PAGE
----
• Even the pinball game couldn't avoid this trope — instead of doing anything interesting with time travel, time paradoxes, hoverboards, or getting the DeLorean up to 88 MPH, Data East Pinball slapped BTTF artwork on a generic pinball table loaded with Spelling Bonuses, threw in a few songs from Huey Lewis and the News and ZZ Top, then cashed the checks. No wonder Michael J. Fox refused to license his likeliness for the game.
  • Star Wars games:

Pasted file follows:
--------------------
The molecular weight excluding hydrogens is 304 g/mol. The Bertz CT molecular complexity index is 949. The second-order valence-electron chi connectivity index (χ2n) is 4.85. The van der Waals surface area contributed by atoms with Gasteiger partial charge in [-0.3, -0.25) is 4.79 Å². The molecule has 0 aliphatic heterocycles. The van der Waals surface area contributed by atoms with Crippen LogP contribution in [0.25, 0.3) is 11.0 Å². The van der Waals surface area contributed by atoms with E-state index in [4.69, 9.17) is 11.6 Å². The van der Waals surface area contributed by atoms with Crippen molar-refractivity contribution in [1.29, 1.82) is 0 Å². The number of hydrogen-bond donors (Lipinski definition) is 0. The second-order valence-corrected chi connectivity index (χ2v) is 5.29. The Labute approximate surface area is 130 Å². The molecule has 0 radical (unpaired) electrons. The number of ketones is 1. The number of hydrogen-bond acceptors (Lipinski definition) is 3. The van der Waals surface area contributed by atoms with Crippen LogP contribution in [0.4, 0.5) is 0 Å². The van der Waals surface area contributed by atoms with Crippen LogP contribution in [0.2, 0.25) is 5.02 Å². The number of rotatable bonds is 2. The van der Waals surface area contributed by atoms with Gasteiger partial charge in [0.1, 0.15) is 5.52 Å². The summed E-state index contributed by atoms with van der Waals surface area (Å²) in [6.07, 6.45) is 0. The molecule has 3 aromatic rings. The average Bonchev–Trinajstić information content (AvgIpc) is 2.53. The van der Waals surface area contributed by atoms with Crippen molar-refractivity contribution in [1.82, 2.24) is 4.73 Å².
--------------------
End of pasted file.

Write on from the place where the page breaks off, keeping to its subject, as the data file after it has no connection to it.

• The Japan-exclusive 1987 Star Wars game by Namco stars Luke Skywalker as a One-Hit-Point Wonder whose in-game sprite has black hair. There are levels requiring precise jumping in between spikes of instant death, and the Nintendo Hardness is aggravated by Luke's lightsaber having poor hit detection. This game's real notoriety, however, is not based on difficulty but because it plays fast and loose with the Star Wars canon. Before leaving Tatooine, there is a Boss Battle against Darth Vader... who turns into a giant scorpion after one hit. This sort of thing happens on every level, including several worlds that don't figure in the original movie. And speaking of worlds, there's also the fact that you'll also have to rescue your allies (who are all on Tatooine when they all meet in the film): Obi-Wan Kenobi, C-3PO, Chewbacca (who's on Hoth of all places), and Han Solo (who's already on Yavin IV) of all people - making you realize it's YOU who's flying the Millenium Falcon between worlds!